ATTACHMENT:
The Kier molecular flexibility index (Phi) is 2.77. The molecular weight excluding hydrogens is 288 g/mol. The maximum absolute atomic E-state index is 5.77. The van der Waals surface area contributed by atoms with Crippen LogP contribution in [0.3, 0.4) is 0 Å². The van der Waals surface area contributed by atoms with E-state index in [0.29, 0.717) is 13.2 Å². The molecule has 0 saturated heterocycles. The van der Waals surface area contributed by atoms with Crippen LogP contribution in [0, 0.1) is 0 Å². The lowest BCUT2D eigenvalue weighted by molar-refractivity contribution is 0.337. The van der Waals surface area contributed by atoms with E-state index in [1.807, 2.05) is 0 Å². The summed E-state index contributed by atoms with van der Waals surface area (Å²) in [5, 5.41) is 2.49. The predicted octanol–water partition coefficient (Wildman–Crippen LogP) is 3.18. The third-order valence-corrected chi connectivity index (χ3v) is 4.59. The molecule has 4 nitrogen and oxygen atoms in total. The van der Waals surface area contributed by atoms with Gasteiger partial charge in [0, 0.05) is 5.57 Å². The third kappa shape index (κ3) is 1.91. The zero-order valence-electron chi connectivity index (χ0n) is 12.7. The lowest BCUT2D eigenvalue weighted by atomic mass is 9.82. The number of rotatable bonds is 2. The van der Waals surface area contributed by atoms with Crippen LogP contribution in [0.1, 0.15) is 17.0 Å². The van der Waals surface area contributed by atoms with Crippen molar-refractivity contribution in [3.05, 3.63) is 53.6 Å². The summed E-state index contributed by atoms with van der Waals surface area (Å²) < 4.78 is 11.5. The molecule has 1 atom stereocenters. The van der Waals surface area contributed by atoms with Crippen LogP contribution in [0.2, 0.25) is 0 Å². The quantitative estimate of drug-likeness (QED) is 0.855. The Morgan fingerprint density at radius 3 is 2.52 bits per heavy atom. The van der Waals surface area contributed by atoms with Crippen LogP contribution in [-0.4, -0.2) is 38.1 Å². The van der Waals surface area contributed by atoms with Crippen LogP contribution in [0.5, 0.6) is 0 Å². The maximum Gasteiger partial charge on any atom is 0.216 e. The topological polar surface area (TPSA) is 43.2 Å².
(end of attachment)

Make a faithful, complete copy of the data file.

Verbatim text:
The Kier molecular flexibility index (Phi) is 2.77. The molecular weight excluding hydrogens is 288 g/mol. The maximum absolute atomic E-state index is 5.77. The van der Waals surface area contributed by atoms with Crippen LogP contribution in [0.3, 0.4) is 0 Å². The van der Waals surface area contributed by atoms with E-state index in [0.29, 0.717) is 13.2 Å². The molecule has 0 saturated heterocycles. The van der Waals surface area contributed by atoms with Crippen LogP contribution in [0, 0.1) is 0 Å². The lowest BCUT2D eigenvalue weighted by molar-refractivity contribution is 0.337. The van der Waals surface area contributed by atoms with E-state index in [1.807, 2.05) is 0 Å². The summed E-state index contributed by atoms with van der Waals surface area (Å²) in [5, 5.41) is 2.49. The predicted octanol–water partition coefficient (Wildman–Crippen LogP) is 3.18. The third-order valence-corrected chi connectivity index (χ3v) is 4.59. The molecule has 4 nitrogen and oxygen atoms in total. The van der Waals surface area contributed by atoms with Gasteiger partial charge in [0, 0.05) is 5.57 Å². The third kappa shape index (κ3) is 1.91. The zero-order valence-electron chi connectivity index (χ0n) is 12.7. The lowest BCUT2D eigenvalue weighted by atomic mass is 9.82. The number of rotatable bonds is 2. The van der Waals surface area contributed by atoms with Crippen LogP contribution in [0.1, 0.15) is 17.0 Å². The van der Waals surface area contributed by atoms with Crippen molar-refractivity contribution in [3.05, 3.63) is 53.6 Å². The summed E-state index contributed by atoms with van der Waals surface area (Å²) < 4.78 is 11.5. The molecule has 1 atom stereocenters. The van der Waals surface area contributed by atoms with Crippen LogP contribution in [0.2, 0.25) is 0 Å². The quantitative estimate of drug-likeness (QED) is 0.855. The Morgan fingerprint density at radius 3 is 2.52 bits per heavy atom. The van der Waals surface area contributed by atoms with Crippen LogP contribution in [-0.4, -0.2) is 38.1 Å². The van der Waals surface area contributed by atoms with Crippen LogP contribution in [0.5, 0.6) is 0 Å². The maximum Gasteiger partial charge on any atom is 0.216 e. The topological polar surface area (TPSA) is 43.2 Å².